Most employers have specific protocols that they need to follow when an employee is hurt at work. These standards will generally help the employee take advantage of Massachusetts workers’ compensation laws. However, even though your employer and their insurance company is helping you through the process, it is important to keep in mind that they may not always have your best interests in mind. Instead, you may need the help of an experienced workers’ compensation attorney to assert your rights. When you have been hurt at work, you have the following rights:

  1. You should have access to workers’ compensation.

Most employers in Massachusetts are required to carry workers’ compensation insurance. That means that if you are hurt at work, then your employer will cover your medical expenses and some of your time off work. This coverage starts the day that you start your job, and covers both full time and part time employees. It even includes undocumented workers. There are some exceptions to this general rule for certain types of employers and small businesses, so check with a workers’ compensation lawyer in Massachusetts for more information.

  1. Your employer will pay a portion of your wages while you are recovering.

While you are off work, you will receive what is called “Temporary Total Incapacity Benefits.” You will qualify for these benefits if you are unable to work because of your injury for six or more full calendar days. These days do not have to be consecutive to receive this benefit. Your benefits are only a portion of your total wages—usually 60 percent. To determine this amount, your employer and their insurance company will consider your hours, regular wages, bonuses, commissions, overtime, and any other factor that may affect your wages and divide that number by the number of weeks that you have been at your job. You can receive this benefit for up to 156 weeks (3 years).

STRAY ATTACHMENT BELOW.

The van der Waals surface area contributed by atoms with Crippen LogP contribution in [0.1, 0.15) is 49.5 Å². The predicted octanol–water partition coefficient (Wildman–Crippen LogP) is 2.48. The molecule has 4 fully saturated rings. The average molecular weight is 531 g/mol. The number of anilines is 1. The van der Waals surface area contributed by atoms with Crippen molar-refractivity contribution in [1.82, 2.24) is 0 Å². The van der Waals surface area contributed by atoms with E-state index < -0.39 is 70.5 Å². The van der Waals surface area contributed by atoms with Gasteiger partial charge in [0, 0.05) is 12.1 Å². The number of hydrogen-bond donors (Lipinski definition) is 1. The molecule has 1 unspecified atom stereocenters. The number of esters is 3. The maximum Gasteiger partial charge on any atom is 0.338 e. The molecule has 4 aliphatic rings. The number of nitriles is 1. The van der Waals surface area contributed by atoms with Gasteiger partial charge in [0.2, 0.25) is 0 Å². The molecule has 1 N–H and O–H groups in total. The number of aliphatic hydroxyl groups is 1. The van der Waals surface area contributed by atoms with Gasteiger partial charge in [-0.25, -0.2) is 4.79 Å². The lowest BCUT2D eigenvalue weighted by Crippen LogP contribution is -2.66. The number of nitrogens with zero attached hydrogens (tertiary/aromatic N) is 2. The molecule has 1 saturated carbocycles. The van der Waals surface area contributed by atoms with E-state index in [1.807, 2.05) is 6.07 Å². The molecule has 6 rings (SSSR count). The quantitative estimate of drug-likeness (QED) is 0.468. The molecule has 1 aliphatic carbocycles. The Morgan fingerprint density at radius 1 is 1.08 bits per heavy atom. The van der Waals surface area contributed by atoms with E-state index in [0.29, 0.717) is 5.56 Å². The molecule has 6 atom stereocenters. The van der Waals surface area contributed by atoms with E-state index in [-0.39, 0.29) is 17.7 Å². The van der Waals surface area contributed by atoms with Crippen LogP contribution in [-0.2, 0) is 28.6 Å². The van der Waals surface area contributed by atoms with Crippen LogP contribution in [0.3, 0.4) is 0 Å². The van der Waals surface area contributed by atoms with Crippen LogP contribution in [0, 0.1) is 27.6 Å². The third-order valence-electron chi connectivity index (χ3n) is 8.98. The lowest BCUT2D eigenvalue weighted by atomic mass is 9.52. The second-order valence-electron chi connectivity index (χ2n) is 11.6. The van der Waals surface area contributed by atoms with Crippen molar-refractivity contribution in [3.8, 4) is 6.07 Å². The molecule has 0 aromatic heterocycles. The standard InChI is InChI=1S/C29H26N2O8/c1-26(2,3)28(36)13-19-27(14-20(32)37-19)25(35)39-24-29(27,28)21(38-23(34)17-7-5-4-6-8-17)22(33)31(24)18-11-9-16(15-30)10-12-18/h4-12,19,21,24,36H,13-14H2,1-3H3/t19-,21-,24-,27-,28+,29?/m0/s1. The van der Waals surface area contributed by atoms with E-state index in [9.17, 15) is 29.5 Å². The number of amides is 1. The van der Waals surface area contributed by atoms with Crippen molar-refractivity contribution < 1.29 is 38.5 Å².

1. Your employer will pay for your related medical appointments and services.

As long as the insurance company and your employer decide that your injury is related to your work, then they should pay for your medical expenses. This can sometimes be an issue if you had previous health conditions or prior injuries. An experienced workers’ compensation attorney can help you talk with your employer or their insurance company if you are, for some reason, being denied medical care. Keep in mind that your employer chooses where you will receive medical care in most situations.

  1. If you have continuing care after your recovery period, your employer must give you time off work to attend appointments.

Many work injuries require ongoing treatment even after you are released to go back to work. This could include future medical appointments, surgery, or physical therapy. Your employer must give you time off work to attend these appointments if they cannot be scheduled outside of working hours. However, your employer does not have to pay your regular wages for this time. Nonetheless, the insurance company will reimburse you for any travel expenses you may incur to attend these appointments.

These rights are extremely important if you have been hurt at work. Under Massachusetts law, you are entitled to workers’ compensation if you have been injured on the job. If your employer or their insurance company is refusing to provide coverage or refusing to pay you properly, then a skilled workers’ compensation lawyer can be a great ally. Call Jim Glaser Law at 781-689-2277 for more information.